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051414_1732_ReaderQuest1.pngLet’s go to the mailbag for a question. Reader Anthony asks:

I have a bit of an internal psychological dilemma going on at the moment. I place my stops usually around 3 ATR on pullback trades as I like to avoid the noise of the market. However, after a couple days I will ratchet the stop to take risk off in the trade. I have had a dilemma where some of my exits this year (winners and losers) have been exceptional. Where I am almost selling into the extreme and getting out at the perfect time. Consequently, I have probably the same amount of trades this year where I get out before a trade hits my initial stop .5-.7x R loss and the trade somehow manages to reverse and hit my 1R target. It seems the solution would entail being less active with exits but that some activity has taken me out of trades at the perfect time. Let me know what you think…

So, here’s a concept that might challenge some of the conventional wisdom/thinking: in some sense, I think trade review can be harmful. (Stick with me a minute.) If we understand that the market is highly (but not completely random) and that much of what we see on a chart or experience whilst (just wanted to use that word, honestly) in a trade is random, then analyzing our trades deeply risks analyzing randomness. I’ve seen how a lot of people teach–armies of hopeful traders doing “trade review” hours after the market closes and trying hard to do more of their best kinds of trades. But what if it’s all just so very random?

That’s the conclusion I’ve settled on after many years. If you look at my trade history, I could create a book of very impressive looking trades–stops perfectly placed, multiple tests a few ticks before the stop level just before the market turns and runs to the target. Perfect trailing stops that keep me in the move and take me out a bar or two from the last gasp of the trend. Quick hit trades in and out, nearly perfectly timed. Of course, that’s one book… but there’s another. I don’t know how many times I’ve been stopped out at the exact high or low tick of the move, or have tightened my stop as a time stop, to be taken out on the “wrong side” of the bar that finally explodes in the direction of the trade, leaving me holding a loss while the market rockets through my first profit target. This set of trades looks like I had perfect understanding of the market, but I made the exact, wrong, stupid trade time after time!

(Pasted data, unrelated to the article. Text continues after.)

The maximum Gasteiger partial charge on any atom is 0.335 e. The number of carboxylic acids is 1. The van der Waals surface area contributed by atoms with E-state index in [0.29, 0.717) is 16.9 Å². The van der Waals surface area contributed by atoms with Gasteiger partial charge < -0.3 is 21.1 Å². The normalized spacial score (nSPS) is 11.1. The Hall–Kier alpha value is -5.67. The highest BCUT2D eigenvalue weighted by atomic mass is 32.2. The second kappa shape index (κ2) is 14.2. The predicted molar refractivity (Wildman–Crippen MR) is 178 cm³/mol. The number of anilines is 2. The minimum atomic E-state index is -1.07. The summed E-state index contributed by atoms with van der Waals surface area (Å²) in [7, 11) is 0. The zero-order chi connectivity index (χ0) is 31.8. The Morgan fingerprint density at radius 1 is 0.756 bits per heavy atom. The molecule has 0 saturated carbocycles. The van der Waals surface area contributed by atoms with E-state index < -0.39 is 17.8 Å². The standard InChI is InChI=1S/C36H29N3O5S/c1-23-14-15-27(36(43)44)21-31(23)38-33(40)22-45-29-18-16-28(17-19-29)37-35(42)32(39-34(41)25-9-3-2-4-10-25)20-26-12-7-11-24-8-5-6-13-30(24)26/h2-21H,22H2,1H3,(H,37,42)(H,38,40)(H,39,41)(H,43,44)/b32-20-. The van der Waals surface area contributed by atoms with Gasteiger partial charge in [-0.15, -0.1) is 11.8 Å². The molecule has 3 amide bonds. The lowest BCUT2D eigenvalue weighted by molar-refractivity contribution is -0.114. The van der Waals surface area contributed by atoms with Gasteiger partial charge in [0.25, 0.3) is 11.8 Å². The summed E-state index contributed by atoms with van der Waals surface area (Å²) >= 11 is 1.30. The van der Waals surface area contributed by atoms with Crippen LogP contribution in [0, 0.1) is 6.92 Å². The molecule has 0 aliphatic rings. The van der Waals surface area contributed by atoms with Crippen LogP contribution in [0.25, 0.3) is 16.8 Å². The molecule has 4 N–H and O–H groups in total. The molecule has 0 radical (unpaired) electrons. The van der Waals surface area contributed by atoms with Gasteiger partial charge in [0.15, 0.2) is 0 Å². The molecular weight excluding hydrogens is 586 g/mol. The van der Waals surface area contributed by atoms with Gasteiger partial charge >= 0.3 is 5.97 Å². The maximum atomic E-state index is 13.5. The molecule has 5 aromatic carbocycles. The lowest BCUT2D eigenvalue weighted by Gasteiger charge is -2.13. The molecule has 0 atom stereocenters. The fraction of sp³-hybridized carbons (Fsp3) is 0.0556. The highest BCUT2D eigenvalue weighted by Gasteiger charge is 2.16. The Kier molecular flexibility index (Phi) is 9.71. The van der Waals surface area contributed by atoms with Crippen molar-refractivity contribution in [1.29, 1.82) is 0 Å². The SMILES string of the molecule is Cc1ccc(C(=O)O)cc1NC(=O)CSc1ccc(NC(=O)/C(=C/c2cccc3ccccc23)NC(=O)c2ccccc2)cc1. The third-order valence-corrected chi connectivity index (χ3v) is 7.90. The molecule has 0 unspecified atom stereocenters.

Of course, the reality is somewhere in the middle, and that’s the point. We are never as bad as we feel on our worst days, nor are we as smart as we think we are during the winning streaks. This all averages out, and your final performance is the sum of many wins and losses, most of which balance out.

I think there’s a mentality in the developing trader community that basically says “pretty much anything works. You just have to decide what’s right for you.” I don’t think that’s quite true–there are a lot of things that don’t work, and a lot of things that work might only work in the right combinations with other things. (For instance, I’m not sure you could craft a good trend following system with small, fixed profit targets.) So, you do need to make sure that your entire approach/process/methodology has an edge. You need to verify that edge, and be comfortable in it, and then you simply need to apply it. Lather. Rinse. Repeat.

You identify this as a psychological issue, but I think it’s methodological–relating to your system or methodology more than your psychology. To specifically address this question, I don’t see an issue based on what you’ve presented in the question. Of course, it’s always possible you can refine what you’re doing and strengthen the edge; just make sure you are working over a substantial sample size and not putting too much weight on any one trade–trade review might help more than it hurts, in many cases.